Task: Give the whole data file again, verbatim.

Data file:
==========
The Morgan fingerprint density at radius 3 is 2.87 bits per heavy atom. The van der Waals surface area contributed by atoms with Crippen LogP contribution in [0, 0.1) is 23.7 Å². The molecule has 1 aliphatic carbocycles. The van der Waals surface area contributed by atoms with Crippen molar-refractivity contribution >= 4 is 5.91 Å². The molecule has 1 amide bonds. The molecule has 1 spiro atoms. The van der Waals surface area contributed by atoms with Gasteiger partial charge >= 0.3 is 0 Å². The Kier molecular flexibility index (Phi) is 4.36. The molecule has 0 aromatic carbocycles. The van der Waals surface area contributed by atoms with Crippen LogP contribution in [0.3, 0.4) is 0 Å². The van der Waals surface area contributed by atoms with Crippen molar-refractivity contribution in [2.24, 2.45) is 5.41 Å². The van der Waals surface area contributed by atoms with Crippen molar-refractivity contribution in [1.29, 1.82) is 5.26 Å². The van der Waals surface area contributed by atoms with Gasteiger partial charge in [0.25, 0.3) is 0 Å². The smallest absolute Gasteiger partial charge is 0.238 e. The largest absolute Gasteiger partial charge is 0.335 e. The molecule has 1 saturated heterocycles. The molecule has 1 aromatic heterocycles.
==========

The Morgan fingerprint density at radius 3 is 2.87 bits per heavy atom. The van der Waals surface area contributed by atoms with Crippen LogP contribution in [0, 0.1) is 23.7 Å². The molecule has 1 aliphatic carbocycles. The van der Waals surface area contributed by atoms with Crippen molar-refractivity contribution >= 4 is 5.91 Å². The molecule has 1 amide bonds. The molecule has 1 spiro atoms. The van der Waals surface area contributed by atoms with Gasteiger partial charge >= 0.3 is 0 Å². The Kier molecular flexibility index (Phi) is 4.36. The molecule has 0 aromatic carbocycles. The van der Waals surface area contributed by atoms with Crippen LogP contribution in [0.3, 0.4) is 0 Å². The van der Waals surface area contributed by atoms with Crippen molar-refractivity contribution in [2.24, 2.45) is 5.41 Å². The van der Waals surface area contributed by atoms with Crippen molar-refractivity contribution in [1.29, 1.82) is 5.26 Å². The van der Waals surface area contributed by atoms with Gasteiger partial charge in [0.25, 0.3) is 0 Å². The smallest absolute Gasteiger partial charge is 0.238 e. The largest absolute Gasteiger partial charge is 0.335 e. The molecule has 1 saturated heterocycles. The molecule has 1 aromatic heterocycles.